- Posted by: Matt Muriel
- Category: Recruitment & Selection, Small and Mid-Sized Business
Choosing a health insurance plan can be one of the most challenging things to do when running a small business, as there are many options and rules out there for you to figure out before you make the big decision.
If you aren’t fortunate enough to have a full human resources department at your disposal, then choosing the right health insurance plan for your business can seem overwhelming, but it doesn’t need to be. That’s why for this week we’ll be discussing how to find the best health insurance plan as a small business.
How Does Health Insurance Work as a Small Business?
When shopping for a health insurance plan for your small business there are few things that you need to keep in mind. There are four main things you should be aware of as a small business owner: coverage, number of employees, employee premiums, and shopping for coverage.
- Coverage: If you are eligible for a small business health insurance plan, your coverage is usually
- Number of Employees: As a small business, you must have at least one employee on your payroll to qualify for small business insurance coverage.
- Employee Premiums: You must pay at least 50% of the monthly health insurance premiums for your employees. The minimum percentage may vary depending on your state though, so be aware of your local employment laws.
- Shopping for Coverage: As a small business, you can shop around for health insurance coverage at any time. You don’t need to wait for an enrollment period or for your coverage to expire, but once you buy a plan, you are typically locked in for at least a year.
What are the Different Health Benefits Options Out There?
This form of health insurance plan is what most businesses are familiar with. You select a plan, determine how much of the fixed premium you want to pay (also known as the “employer contribution) and while each employer’s contribution may vary, most states require that you contribute at least 50% of the total fixed premium for each employee.
Each year, your premiums are calculated based on the previous year’s usage and the carriers’ projections for the up-and-coming year. This plan is great as it is well-known, offers a wide variety of vendors to choose from, and you don’t have to think too much when choosing a plan. You do expose yourself to fluctuating yearly costs from your provider, low transparency for costs for your employees, and little flexibility for choosing what is covered.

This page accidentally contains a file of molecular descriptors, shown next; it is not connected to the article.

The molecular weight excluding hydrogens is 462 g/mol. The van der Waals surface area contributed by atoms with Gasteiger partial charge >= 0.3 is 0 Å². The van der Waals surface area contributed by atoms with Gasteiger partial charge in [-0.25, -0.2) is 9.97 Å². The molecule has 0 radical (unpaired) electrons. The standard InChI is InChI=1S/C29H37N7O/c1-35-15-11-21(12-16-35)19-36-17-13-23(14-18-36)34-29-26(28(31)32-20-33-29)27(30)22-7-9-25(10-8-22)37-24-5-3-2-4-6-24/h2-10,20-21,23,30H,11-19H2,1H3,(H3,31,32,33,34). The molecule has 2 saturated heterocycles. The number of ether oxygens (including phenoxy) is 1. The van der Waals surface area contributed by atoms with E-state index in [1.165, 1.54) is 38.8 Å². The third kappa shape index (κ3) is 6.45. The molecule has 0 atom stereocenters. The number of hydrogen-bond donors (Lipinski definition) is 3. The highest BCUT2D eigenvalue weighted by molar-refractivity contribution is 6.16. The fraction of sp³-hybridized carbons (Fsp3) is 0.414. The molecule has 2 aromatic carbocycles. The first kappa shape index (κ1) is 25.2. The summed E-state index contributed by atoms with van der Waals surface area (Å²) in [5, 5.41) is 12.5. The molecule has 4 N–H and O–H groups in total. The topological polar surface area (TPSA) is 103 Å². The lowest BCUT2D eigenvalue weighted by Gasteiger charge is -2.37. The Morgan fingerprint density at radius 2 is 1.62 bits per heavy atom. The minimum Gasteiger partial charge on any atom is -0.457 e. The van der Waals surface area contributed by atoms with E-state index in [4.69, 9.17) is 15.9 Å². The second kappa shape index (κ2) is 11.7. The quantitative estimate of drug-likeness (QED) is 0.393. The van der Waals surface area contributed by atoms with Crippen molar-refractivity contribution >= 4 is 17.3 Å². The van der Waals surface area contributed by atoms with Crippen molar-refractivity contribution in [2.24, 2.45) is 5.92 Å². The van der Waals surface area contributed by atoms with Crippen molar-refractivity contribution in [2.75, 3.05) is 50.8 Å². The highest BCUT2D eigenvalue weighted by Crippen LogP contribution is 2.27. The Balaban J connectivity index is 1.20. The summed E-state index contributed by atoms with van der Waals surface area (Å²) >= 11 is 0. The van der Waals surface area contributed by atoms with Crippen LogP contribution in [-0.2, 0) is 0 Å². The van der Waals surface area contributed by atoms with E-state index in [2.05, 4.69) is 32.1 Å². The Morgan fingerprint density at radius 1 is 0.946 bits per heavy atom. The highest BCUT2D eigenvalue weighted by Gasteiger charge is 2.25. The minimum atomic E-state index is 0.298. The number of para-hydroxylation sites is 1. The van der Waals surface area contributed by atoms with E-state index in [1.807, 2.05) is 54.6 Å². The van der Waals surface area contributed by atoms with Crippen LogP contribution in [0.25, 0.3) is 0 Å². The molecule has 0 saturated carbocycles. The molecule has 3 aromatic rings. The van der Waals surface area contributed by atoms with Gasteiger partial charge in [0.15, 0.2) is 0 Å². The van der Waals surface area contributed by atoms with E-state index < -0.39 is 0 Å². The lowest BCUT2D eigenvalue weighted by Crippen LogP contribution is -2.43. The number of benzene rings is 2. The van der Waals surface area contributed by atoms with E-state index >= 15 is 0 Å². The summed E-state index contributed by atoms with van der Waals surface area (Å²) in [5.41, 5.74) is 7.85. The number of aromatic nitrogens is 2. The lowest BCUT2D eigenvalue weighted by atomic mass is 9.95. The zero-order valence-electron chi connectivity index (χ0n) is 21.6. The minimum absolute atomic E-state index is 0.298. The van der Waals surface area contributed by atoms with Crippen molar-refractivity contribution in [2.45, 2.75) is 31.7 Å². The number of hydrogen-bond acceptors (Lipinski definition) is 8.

Self-Funded Health Insurance
Self-funded health insurance is a type of insurance where you, the employer, pays for your employees’ medical expenses with your funds rather than using an insurance carrier. With this form of insurance, your company is assuming all the health risks instead of an underwriter making this option more likely to be used by larger businesses with larger cashflows to handle incoming employee claims and mitigate potential risk.
While this plan offers a high amount of customizability for your business with control over-allocated funds and custom plans for your employees, it also opens it up to a large amount of risk and a complicated management system that your business will be responsible for.
Level-Funded Health Insurance
This form of insurance has gained more popularity with small businesses in the last few years, as it is a hybrid form of self-funded and fully-funded insurance. In this model of insurance, your business still contributes a monthly payment to a TPA or carrier, but rather than that payment being a “use-or-lose” fixed premium like with small group insurance, the payment is held by the carrier and is used to pay claims for employees throughout the year.
At the end of the year, any unused funds are refunded to the employer, and in the event that the number of claims is over the limit, then your stop-loss insurance will cover the difference.
These types of insurance plans are great for saving money, also boast a highly customizable plan, and provide the stability of monthly payments like a traditional insurance plan. Yet, these types of plans also still expose you to a high number of risks if there are a lot of claims in a year and make your business vulnerable to premium increases.
Health Reimbursement Arrangements
HRAs are an umbrella term for any legal arrangement between an employer and their employees to reimburse for medical expenses and/or insurance premiums on a tax-free basis. In this form of insurance, employees purchase their own health insurance on the open market, then get reimbursed for the cost of their premium from their employer. There are several types of HRAs out there, but there are only two that allow for employers to reimburse employees tax-free for qualified individual insurance premiums:
- QSHRA (Qualified Small Employer HRA)
- ICHRA (Individual Coverage HRA)
You start with HRA by choosing the one that fits for you (either a QSHRA or ICHRA). These two function very similarly, but they are each designed to meet specific needs. The ICHRA for example is not limited to an employee count, whereas the QSHRA is limited to businesses with 50 or fewer employees.
To navigate the differences between all the HRAs, your business can hire an HRA administrator to ensure that your HRA is being set up properly and that you are getting the right one for your business.
Are you struggling with managing your human resource needs? SolveHR offers several transactional and strategic HR services to help your business. Contact us today to find the right solution for you, so you can focus on what matters—growing your business!